Cleo Wilkinson - Artist
One of the a few artists working today in the mezzotint printmaking technique Cleo Wilkinson graduated with first class honours degree from Elam Art School (Auckland University) New Zealand .She has continued with further recent studies at Oxford University - Ruskin School of Drawing and Fine Art ,UK, New York Academy of Fine Art NYC, the Art Students League of New York, Grand Central Academy of Art , NYC USA and Graduate Diploma in Library and Information Science (Australia).
A recipient of numerous major international print awards her work is included in prestigious public, private and corporate collections and has been included in over 200 International Print Biennials, invitational group exhibitions and Annuals in: USA, Canada, Italy, Croatia, Austria, Russia, Bulgaria, Korea, Poland, Spain, Japan, Egypt, Lithuania, Germany, Vienna, Canada, Russia, Turkey,Spain,Mexico, China , Finland ,Australia, New Zealand,Serbia, Ukraine,Macedonia, Argentina,Portugal, Malaysia etc..
She has had recent Solo exhibitions in Sofia (Bulgaria), Venice (Italy), Vancouver (Canada) and has been invited to have a Solo Show in Argentina. Cleo has worked in over 30 international locations as an invited Artist in Residence including Studios in Cuba (Havana), Spain (Barcelona), British School at Rome (Italy), Florence, Venice, Perugia (Italy), The Netherlands, Japan, Luxembourg, Greece, Sweden, Finland, New Zealand, Vancouver, Calgary (Banff), Quebec (Canada), New York, Berkeley (USA), Buenos Aires (Argentina), Reykjavik (Iceland) and Berlin (Germany) Oxford (UK).
Cleo has taken this complex delicate and most physically demanding of all art forms to great heights and diversity. Each image shows a great range of tonal depth which is only obtained through painstaking burnishing of the plate and many trial printings. She has designed a unique handcrafted roulette to grind the plate which creates a rare stippled texture to the images.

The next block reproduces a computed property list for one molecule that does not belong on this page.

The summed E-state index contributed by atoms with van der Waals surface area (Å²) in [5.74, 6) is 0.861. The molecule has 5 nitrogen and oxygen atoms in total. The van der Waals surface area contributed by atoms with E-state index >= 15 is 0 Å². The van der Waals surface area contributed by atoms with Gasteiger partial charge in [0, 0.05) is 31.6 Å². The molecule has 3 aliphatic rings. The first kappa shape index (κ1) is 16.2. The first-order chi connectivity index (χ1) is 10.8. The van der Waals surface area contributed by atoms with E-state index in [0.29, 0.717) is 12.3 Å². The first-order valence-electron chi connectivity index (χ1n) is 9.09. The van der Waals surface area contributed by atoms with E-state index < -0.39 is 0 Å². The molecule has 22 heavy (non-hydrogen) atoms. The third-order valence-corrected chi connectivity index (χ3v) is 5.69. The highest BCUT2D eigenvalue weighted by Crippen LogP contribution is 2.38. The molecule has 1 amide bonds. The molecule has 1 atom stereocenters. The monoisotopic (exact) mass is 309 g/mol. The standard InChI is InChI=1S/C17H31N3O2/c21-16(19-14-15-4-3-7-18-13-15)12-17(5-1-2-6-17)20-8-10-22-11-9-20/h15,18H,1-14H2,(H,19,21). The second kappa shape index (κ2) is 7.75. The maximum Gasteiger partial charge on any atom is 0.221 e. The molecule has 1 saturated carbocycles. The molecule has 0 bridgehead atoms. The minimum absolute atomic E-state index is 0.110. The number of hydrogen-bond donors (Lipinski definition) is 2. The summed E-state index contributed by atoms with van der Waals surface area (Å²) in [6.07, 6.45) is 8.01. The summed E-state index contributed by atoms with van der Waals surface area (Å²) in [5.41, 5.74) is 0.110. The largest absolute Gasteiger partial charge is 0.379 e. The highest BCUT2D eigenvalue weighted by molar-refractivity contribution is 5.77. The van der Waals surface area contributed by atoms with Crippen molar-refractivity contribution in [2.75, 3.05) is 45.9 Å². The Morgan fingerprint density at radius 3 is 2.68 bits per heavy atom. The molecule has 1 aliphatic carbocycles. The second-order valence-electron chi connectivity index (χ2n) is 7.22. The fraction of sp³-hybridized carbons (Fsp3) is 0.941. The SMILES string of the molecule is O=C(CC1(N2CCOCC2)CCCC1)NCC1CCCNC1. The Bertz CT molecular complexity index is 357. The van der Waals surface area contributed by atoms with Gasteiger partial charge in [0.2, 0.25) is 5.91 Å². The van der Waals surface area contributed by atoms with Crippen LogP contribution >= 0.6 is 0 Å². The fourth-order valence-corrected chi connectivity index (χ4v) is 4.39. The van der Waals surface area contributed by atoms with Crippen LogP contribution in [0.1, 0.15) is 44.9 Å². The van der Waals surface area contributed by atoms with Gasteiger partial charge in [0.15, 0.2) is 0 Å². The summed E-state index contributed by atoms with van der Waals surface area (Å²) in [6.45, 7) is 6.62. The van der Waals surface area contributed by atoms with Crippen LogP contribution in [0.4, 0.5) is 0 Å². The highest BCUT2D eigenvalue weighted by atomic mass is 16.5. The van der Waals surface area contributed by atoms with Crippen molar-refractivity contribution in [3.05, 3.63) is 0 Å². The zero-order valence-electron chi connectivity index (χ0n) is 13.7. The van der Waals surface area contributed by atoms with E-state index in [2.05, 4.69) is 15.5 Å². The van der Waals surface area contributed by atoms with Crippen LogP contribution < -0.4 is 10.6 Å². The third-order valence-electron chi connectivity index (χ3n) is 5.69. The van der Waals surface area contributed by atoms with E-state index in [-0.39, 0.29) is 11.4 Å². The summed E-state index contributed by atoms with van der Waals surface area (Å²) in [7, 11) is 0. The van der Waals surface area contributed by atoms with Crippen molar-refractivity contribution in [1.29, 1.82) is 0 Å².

Represented by: Davidson Galleries. Seattle USA, Old Print Shop. NYC USA, Old Print Gallery. Washington DC USA.
BULGARIA - SOLO EXHIBITION NATIONAL TV
The mezzotint process was invented by Ludwig Von Seigen in
Amsterdam in 1642. It is a laborious and time consuming
technique for creating a print and primarily for this reason
it is not widely used today.
The mezzotint has rightly been described the most complex
of all art forms. Mezzotint is among the most physically
demanding mediums in art, once tried and quickly abandoned
as “too difficult” for example by the great printmaker MC Escher.
A copper or zinc plate is “rocked” with a curved, notched blade
until the surface is entirely pitted. At this stage an inked plate
would print a rich uniform black. The artist then uses a scraper
or burnisher to flatten the raised parts, a little for dark greys,
a lot for light greys, completely for white (after inking and wiping,
the plate holds no ink where it is smooth).
The result of this process is an image emerging from pitch black
“nothingness” a true analogue to creation. Outlines are simplified
by absence of line, while substance is rendered with a virtually
infinite range of tonal subtlety.
No other art can give birth to such magnificent areas of light and
shade as this purely tonal medium. Imagery is permeated by mystical
elements derived from the unique spatial relationships of the
mezzotint medium. This technique demands a long involved process
the artist can be very closely working on a plate for at least 100
hours before even starting to print the image.